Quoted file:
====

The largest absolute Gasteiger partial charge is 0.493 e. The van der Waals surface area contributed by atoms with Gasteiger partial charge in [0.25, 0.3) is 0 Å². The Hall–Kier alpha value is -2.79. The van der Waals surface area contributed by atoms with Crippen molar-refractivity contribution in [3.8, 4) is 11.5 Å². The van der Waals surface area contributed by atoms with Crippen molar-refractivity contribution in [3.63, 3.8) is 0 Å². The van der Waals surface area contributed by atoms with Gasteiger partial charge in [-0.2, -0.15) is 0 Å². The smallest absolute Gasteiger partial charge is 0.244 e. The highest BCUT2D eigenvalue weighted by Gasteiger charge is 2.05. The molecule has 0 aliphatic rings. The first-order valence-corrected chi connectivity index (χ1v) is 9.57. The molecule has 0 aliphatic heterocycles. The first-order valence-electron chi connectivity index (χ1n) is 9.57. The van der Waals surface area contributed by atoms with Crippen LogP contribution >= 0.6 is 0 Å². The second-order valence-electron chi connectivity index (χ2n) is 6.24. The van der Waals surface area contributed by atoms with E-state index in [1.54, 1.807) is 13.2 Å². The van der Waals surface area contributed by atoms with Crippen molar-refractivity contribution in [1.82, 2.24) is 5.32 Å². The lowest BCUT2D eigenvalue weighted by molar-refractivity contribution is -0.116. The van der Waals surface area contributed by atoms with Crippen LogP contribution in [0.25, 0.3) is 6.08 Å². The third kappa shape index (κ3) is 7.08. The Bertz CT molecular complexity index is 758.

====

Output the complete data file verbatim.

The largest absolute Gasteiger partial charge is 0.493 e. The van der Waals surface area contributed by atoms with Gasteiger partial charge in [0.25, 0.3) is 0 Å². The Hall–Kier alpha value is -2.79. The van der Waals surface area contributed by atoms with Crippen molar-refractivity contribution in [3.8, 4) is 11.5 Å². The van der Waals surface area contributed by atoms with Crippen molar-refractivity contribution in [3.63, 3.8) is 0 Å². The van der Waals surface area contributed by atoms with Gasteiger partial charge in [-0.2, -0.15) is 0 Å². The smallest absolute Gasteiger partial charge is 0.244 e. The highest BCUT2D eigenvalue weighted by Gasteiger charge is 2.05. The molecule has 0 aliphatic rings. The first-order valence-corrected chi connectivity index (χ1v) is 9.57. The molecule has 0 aliphatic heterocycles. The first-order valence-electron chi connectivity index (χ1n) is 9.57. The van der Waals surface area contributed by atoms with Crippen LogP contribution >= 0.6 is 0 Å². The second-order valence-electron chi connectivity index (χ2n) is 6.24. The van der Waals surface area contributed by atoms with E-state index in [1.54, 1.807) is 13.2 Å². The van der Waals surface area contributed by atoms with Crippen molar-refractivity contribution in [1.82, 2.24) is 5.32 Å². The lowest BCUT2D eigenvalue weighted by molar-refractivity contribution is -0.116. The van der Waals surface area contributed by atoms with Crippen LogP contribution in [0.25, 0.3) is 6.08 Å². The third kappa shape index (κ3) is 7.08. The Bertz CT molecular complexity index is 758.